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CLAYTON RYE

By Staff | Oct 15, 2010

Another government report has come and gone and this latest one has had the impact of an earthquake that measures around an 8 on the Richter scale. The shock and after shocks will be felt far and wide. This was a big one.

I am a corn grower and as much as I like the idea of selling corn at almost $5 a bushel, I not sure I like all the other things that arrive with corn prices at such high levels.

When prices change one way or the other, whether you are a winner or a loser depends if you are buying or selling.

I have experienced government reports that have worked against me more times than they have for me. Those USDA reports are more likely to lower prices than raise them in my experience.

My trust for those reports is not great and the day before last Friday’s reports I sold 10,000 bushels of new crop corn out of the field because as I told the grain buyer, “I don’t trust what those reports do to the market. I will take a sure thing and sell.”

I sold those 10,000 bushels for $4.48 to my local ethanol plant and that is a great price. Limit up price moves means I could now chastise myself for acting in haste but I still have many unsold bushels to take advantage of future upward price movement.

On report day my elevator’s agronomist drove out to where we were harvesting our corn and informed us that they were out of the nitrogen market. Friday’s report sent a shock wave in the nitrogen market.

A week earlier, we contracted next year’s phosphorus and potassium, leaving nitrogen decisions until later. We will be selling higher priced corn but now we will be buying higher priced nitrogen.

As a corn grower, the higher prices raise new questions and potential problems.

Higher grain prices usually result in higher prices for all inputs from seed, fertilizer, and herbicide to machinery and land. Everything escalates accordingly.

Corn at these price levels after the report will make it tough for my customers, those people who buy my corn. Living within a half mile of an ethanol plant means I deliver all my corn there because they have a good price with a short haul.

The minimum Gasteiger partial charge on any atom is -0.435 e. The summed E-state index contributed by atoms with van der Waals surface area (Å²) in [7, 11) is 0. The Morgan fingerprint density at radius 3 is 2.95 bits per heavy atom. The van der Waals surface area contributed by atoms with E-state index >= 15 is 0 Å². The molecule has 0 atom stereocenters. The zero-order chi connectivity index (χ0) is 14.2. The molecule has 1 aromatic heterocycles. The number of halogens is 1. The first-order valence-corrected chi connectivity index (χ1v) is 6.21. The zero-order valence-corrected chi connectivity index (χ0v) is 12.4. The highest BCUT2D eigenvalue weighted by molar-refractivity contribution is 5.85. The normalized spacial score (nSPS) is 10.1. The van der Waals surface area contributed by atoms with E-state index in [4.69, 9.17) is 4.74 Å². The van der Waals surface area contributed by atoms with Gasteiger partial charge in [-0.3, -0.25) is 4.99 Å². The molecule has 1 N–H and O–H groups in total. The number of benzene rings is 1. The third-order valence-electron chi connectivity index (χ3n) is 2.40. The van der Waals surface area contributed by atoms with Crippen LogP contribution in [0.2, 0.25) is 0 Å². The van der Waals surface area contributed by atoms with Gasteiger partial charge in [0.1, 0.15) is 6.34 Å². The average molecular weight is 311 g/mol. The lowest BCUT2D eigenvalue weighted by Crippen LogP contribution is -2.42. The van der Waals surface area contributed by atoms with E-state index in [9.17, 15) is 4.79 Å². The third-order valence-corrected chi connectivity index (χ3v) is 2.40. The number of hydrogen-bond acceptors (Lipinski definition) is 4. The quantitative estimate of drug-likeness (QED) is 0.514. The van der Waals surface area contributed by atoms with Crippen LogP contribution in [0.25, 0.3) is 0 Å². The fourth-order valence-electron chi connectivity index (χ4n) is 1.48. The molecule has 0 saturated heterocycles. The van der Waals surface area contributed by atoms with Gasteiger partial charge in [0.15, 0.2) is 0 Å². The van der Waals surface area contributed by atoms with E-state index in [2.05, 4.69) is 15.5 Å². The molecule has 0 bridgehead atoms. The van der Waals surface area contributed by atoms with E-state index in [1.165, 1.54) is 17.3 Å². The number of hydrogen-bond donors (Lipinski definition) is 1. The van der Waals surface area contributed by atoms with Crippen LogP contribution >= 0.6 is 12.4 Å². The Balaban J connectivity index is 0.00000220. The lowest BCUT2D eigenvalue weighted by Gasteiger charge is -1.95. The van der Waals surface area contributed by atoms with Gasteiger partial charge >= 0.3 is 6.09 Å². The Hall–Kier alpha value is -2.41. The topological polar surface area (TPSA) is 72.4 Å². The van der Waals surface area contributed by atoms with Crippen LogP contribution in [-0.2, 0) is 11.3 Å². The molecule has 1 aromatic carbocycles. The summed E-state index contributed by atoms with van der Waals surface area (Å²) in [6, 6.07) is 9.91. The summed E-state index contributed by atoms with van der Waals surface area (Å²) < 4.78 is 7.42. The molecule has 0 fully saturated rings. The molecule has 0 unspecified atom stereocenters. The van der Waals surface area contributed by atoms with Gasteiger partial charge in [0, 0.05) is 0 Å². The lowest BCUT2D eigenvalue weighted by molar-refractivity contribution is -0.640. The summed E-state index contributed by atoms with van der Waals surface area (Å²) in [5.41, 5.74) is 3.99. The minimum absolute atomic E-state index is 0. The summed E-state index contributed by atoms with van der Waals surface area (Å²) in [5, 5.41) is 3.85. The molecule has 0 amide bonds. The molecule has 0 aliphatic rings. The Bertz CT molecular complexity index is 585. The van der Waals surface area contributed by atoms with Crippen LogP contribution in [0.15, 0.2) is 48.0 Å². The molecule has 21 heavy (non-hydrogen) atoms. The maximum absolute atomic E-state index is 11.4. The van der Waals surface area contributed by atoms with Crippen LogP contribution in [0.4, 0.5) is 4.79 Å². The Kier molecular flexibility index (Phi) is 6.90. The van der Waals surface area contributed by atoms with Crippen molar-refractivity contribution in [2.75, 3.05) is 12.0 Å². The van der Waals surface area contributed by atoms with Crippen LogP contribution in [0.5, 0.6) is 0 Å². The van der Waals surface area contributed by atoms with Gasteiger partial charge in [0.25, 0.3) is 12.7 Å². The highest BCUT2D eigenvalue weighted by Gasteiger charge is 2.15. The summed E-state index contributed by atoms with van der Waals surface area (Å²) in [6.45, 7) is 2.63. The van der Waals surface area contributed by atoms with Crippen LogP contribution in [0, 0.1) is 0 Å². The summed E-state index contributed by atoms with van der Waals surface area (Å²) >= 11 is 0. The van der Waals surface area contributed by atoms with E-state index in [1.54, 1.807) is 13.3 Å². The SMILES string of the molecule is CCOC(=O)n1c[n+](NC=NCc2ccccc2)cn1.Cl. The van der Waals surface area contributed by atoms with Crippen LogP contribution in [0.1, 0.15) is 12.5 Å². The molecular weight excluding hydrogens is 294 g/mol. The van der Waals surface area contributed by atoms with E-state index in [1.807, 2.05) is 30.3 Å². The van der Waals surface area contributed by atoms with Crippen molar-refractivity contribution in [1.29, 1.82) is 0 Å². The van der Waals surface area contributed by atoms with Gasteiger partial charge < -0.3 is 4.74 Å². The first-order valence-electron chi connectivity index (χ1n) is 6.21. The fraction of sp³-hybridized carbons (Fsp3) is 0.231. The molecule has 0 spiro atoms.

I have much of this year’s crop contracted with the ethanol plant already for delivery in the coming months. Suppose the ethanol plant decides to shut down due to lack of profitability, are those contracts still in effect?

If the higher prices cause problems that result in ethanol plants shutting down or a further decline in livestock numbers or reduced exports, that will create a market swing in the other direction that leaves me paying for high priced inputs with a reduced income.

Now I am being squeezed by the market. Will my bushels that were destined for the ethanol plant have to be sold elsewhere at a now lower price?

These highly volatile markets do not do any favors for buyers or sellers in my opinion. Everything becomes a crap shoot, a roll of the dice.

USDA reports to me are like the old phrase we have heard before about “throwing a monkey wrench in the works.” Markets can change drastically in a matter of hours after a government report leaving everyone scrambling for cover.

They can have a huge impact either up or down while neither adding nor subtracting to the actual supply. Look what happened to prices last Friday because of the report when nothing actually happened to the total supply. We had the same number bushels Friday evening as we did Friday morning.

It was only a piece of paper with someone’s opinion. Frequently we hear that there may be a revision in the next report meaning they do not trust their report either.

I would prefer if the USDA just got out of the reporting business. I believe we could all just muddle through without them. There is enough guess work in farming without having to guess what the USDA is going to do.

Rye is a Farm News staff writer and farmer from Hanlontown. Reach him by e-mail at crye@wctatel.net.

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